Haji Bashir Noorzai is hugged after his arrival in Kabul.Image ANP / EPA

    Bashir Noorzai returned home this week after 17 years in prison. Taliban fighters welcomed the nearly 60-year-old tribal leader in the Afghan capital, Kabul, as a hero and decorated him with garlands of flowers.

    In exchange for his freedom, the Taliban regime released US Navy veteran Mark Frerichs. The 60-year-old American was kidnapped more than two years ago in Kabul. It was the first diplomatic agreement between Afghanistan and the US since the extremist movement took the country by force in August 2021.

    Noorzai was found guilty in New York in 2008 of heroin smuggling worth more than $50 million. He was considered one of the most powerful and dangerous drug traffickers in the world. A Drug Enforcement Agency (DEA) official even called him the “Pablo Escobar of Asia.”

    Informant for the US

    Noorzai made his name as a drug lord in the southern province of Kandahar. With poppy fields and heroin labs in his possession, he headed an international drug network. He inherited the land and trade from his father. According to the Americans, Noorzai financed and armed his own army of mujahideen during the occupation of Afghanistan by the Soviet Union (from 1979 to 1989). During that period, Noorzai is said to have met the future Taliban founder Mullah Omar.

    From the 1990s, the wealthy drug trafficker maintained good ties with Omar and became a major financier of the Islamist movement. He provided the Taliban with an extensive arsenal of weapons, including grenade launchers and anti-tank weapons. In exchange for his support, the Taliban left Noorzai’s drug empire untouched, US authorities said in a statement following Noorzai’s conviction.

    Yet Noorzai also provided services to the United States. After the Americans ousted the first Taliban government in the wake of the 9/11 attacks, the Afghan tribal leader became an informant for President George Bush’s army. He revealed the locations of secret weapons depots and promised to use his influence in southern Afghanistan to stabilize the region. But after some of Noorzai’s Taliban friends disappeared, he no longer trusted the Americans and fled to neighboring Pakistan to continue his international drug trade.

    Later, US agents from the DEA contacted Noorzai again. They met several times in Dubai to investigate financial networks of terrorism in Afghanistan. Finally, in 2005, the Americans convinced Noorzai to travel to New York for a meeting. Near the former World Trade Center, he was questioned about Afghan opium production and Osama bin Laden, among others.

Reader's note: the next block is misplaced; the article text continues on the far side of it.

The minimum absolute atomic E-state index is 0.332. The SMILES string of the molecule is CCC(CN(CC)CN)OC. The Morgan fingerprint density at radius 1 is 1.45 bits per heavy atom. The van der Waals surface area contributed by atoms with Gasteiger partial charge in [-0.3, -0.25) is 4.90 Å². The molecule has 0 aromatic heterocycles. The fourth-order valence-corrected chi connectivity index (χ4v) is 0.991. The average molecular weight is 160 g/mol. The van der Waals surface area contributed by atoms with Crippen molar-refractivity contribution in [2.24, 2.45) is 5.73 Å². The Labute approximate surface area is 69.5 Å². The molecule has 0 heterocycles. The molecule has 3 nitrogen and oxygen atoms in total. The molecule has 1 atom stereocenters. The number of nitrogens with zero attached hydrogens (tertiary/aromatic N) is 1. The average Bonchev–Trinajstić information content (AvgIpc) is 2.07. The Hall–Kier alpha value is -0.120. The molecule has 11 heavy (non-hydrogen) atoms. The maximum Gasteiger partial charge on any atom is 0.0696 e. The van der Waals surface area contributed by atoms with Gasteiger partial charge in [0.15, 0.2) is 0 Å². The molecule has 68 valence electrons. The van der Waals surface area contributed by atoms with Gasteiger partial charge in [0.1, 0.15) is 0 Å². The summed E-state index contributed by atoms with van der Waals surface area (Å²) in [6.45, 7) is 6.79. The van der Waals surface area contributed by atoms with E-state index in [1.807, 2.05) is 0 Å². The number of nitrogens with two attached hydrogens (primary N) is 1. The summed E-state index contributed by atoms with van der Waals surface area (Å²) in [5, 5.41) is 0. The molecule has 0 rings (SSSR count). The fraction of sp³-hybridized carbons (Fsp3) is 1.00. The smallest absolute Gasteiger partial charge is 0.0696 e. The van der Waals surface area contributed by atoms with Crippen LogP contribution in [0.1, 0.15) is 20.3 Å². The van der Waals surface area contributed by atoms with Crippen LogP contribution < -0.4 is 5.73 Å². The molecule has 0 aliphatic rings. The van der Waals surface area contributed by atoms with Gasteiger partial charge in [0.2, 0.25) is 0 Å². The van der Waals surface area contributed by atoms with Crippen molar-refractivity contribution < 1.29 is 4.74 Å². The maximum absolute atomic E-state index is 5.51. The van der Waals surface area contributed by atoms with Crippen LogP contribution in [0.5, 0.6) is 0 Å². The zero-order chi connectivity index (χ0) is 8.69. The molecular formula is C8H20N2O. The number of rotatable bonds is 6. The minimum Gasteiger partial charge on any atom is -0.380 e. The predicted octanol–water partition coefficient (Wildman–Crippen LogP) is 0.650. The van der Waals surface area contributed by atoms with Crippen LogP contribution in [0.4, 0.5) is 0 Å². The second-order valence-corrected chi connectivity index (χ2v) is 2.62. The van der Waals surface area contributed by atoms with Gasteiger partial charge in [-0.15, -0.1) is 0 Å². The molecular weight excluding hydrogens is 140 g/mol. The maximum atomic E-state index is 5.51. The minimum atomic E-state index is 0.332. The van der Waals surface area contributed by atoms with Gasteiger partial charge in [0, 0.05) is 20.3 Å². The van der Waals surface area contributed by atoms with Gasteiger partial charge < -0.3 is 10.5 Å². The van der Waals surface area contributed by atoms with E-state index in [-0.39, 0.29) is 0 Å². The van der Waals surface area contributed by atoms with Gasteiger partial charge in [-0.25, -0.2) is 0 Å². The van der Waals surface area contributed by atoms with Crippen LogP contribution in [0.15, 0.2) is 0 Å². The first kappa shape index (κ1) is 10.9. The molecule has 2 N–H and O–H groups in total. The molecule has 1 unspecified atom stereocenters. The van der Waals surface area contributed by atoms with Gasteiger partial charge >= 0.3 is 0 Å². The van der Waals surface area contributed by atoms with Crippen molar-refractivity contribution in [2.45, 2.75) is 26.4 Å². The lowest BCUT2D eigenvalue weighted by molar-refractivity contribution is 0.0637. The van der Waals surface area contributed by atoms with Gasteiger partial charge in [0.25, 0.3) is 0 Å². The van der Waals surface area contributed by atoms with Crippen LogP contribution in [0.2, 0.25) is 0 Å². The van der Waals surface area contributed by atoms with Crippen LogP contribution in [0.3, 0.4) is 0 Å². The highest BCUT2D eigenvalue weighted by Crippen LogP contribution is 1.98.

Eleven days after his arrival, American agents arrested him. “I thought it was a joke,” Noorzai told magazine in a 2007 phone interview from his cell time. One of the DEA agents had said his trip to the US would be “like a vacation.” Afterwards, Noorzai concluded that he had been tricked. After his arrest, the drug lord disappeared behind American bars for 17 years.

    Global drug network

    For the Americans, Bashir Noorzai was at the intersection of the war on terror and the war on drugs. The then chief prosecutor in New York described Noorzai’s incarceration as a major victory in the fight against terrorism: “Bashir Noorzai’s global drug network supported a Taliban regime that has turned Afghanistan into a hotbed of international terrorism, a legacy that continues to destabilize the region. Today’s sentencing finally puts an end to Noorzai’s long career as a criminal.’

    Despite his undercover operations, the Taliban were eager to bring Noorzai back to Afghanistan. His release was already discussed two years ago during peace negotiations between representatives of the Taliban and diplomats of former President Donald Trump. In that so-called Doha agreement, the Americans also announced the complete withdrawal of NATO soldiers from Afghanistan.

    Finally, the Western soldiers, along with many Afghan civilians, left in a hurry in August 2021, after the Taliban captured the capital. The extremist movement installed a new government and declared Afghanistan an Islamic emirate. Secondary education for girls has been abolished.

    Although the Taliban regime is not recognized by any country in the world, Foreign Minister Amir Khan Muttaqi hopes the prisoner swap will “open a new chapter in US-Afghanistan bilateral relations.” In this way, Noorzai fulfilled the role of diplomatic pawn this week. The former drug lord himself saw a bright future after his arrival at Kabul airport: “My release and that of an American will bring peace between the two countries.”

    3 x Haji Bashir Noorzai:

    Bashir Noorzai was ranked 10th on a US list of most wanted drug lords in June 2004, alongside members of notorious Latin American families.

    The title ‘Haji’ in his name denotes an undertaken pilgrimage to Mecca. The annual pilgrimage is a religious duty for Muslims.

    Before his arrest, Bashir Noorzai spent most of his time in the Pakistani city of Quetta, with three wives and 13 children. He also had residences in Afghanistan and the United Arab Emirates.